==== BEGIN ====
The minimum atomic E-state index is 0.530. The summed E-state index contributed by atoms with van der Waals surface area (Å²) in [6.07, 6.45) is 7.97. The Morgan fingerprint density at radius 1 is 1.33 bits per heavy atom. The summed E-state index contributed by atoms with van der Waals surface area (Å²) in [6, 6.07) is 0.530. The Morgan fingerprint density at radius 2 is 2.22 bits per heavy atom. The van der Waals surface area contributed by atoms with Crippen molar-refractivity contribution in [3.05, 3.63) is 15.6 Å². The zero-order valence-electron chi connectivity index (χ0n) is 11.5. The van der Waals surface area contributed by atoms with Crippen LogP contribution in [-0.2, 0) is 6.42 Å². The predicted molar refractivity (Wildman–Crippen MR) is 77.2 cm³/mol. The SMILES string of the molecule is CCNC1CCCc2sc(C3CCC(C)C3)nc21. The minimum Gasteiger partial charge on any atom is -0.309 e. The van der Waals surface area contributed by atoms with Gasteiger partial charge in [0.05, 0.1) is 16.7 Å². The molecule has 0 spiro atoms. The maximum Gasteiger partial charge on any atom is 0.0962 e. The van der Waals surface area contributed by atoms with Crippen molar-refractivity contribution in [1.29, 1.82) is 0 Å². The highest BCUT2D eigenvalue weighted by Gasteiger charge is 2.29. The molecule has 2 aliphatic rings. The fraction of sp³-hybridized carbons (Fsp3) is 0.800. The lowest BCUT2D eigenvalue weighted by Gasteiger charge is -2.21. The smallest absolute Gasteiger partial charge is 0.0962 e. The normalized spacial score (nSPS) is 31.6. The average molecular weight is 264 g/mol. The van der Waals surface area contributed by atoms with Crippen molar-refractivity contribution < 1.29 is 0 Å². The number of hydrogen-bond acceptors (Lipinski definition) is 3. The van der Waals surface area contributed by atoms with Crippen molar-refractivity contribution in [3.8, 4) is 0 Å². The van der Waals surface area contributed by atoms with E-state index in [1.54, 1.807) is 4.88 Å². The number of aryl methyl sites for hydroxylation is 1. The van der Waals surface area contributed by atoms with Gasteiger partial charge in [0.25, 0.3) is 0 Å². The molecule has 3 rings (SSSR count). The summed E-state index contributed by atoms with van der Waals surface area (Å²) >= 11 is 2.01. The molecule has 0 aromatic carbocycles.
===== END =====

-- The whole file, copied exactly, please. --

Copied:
The minimum atomic E-state index is 0.530. The summed E-state index contributed by atoms with van der Waals surface area (Å²) in [6.07, 6.45) is 7.97. The Morgan fingerprint density at radius 1 is 1.33 bits per heavy atom. The summed E-state index contributed by atoms with van der Waals surface area (Å²) in [6, 6.07) is 0.530. The Morgan fingerprint density at radius 2 is 2.22 bits per heavy atom. The van der Waals surface area contributed by atoms with Crippen molar-refractivity contribution in [3.05, 3.63) is 15.6 Å². The zero-order valence-electron chi connectivity index (χ0n) is 11.5. The van der Waals surface area contributed by atoms with Crippen LogP contribution in [-0.2, 0) is 6.42 Å². The predicted molar refractivity (Wildman–Crippen MR) is 77.2 cm³/mol. The SMILES string of the molecule is CCNC1CCCc2sc(C3CCC(C)C3)nc21. The minimum Gasteiger partial charge on any atom is -0.309 e. The van der Waals surface area contributed by atoms with Gasteiger partial charge in [0.05, 0.1) is 16.7 Å². The molecule has 0 spiro atoms. The maximum Gasteiger partial charge on any atom is 0.0962 e. The van der Waals surface area contributed by atoms with Crippen molar-refractivity contribution in [1.29, 1.82) is 0 Å². The highest BCUT2D eigenvalue weighted by Gasteiger charge is 2.29. The molecule has 2 aliphatic rings. The fraction of sp³-hybridized carbons (Fsp3) is 0.800. The lowest BCUT2D eigenvalue weighted by Gasteiger charge is -2.21. The smallest absolute Gasteiger partial charge is 0.0962 e. The normalized spacial score (nSPS) is 31.6. The average molecular weight is 264 g/mol. The van der Waals surface area contributed by atoms with Crippen molar-refractivity contribution < 1.29 is 0 Å². The number of hydrogen-bond acceptors (Lipinski definition) is 3. The van der Waals surface area contributed by atoms with Crippen molar-refractivity contribution in [3.8, 4) is 0 Å². The van der Waals surface area contributed by atoms with E-state index in [1.54, 1.807) is 4.88 Å². The number of aryl methyl sites for hydroxylation is 1. The van der Waals surface area contributed by atoms with Gasteiger partial charge in [0.25, 0.3) is 0 Å². The molecule has 3 rings (SSSR count). The summed E-state index contributed by atoms with van der Waals surface area (Å²) >= 11 is 2.01. The molecule has 0 aromatic carbocycles.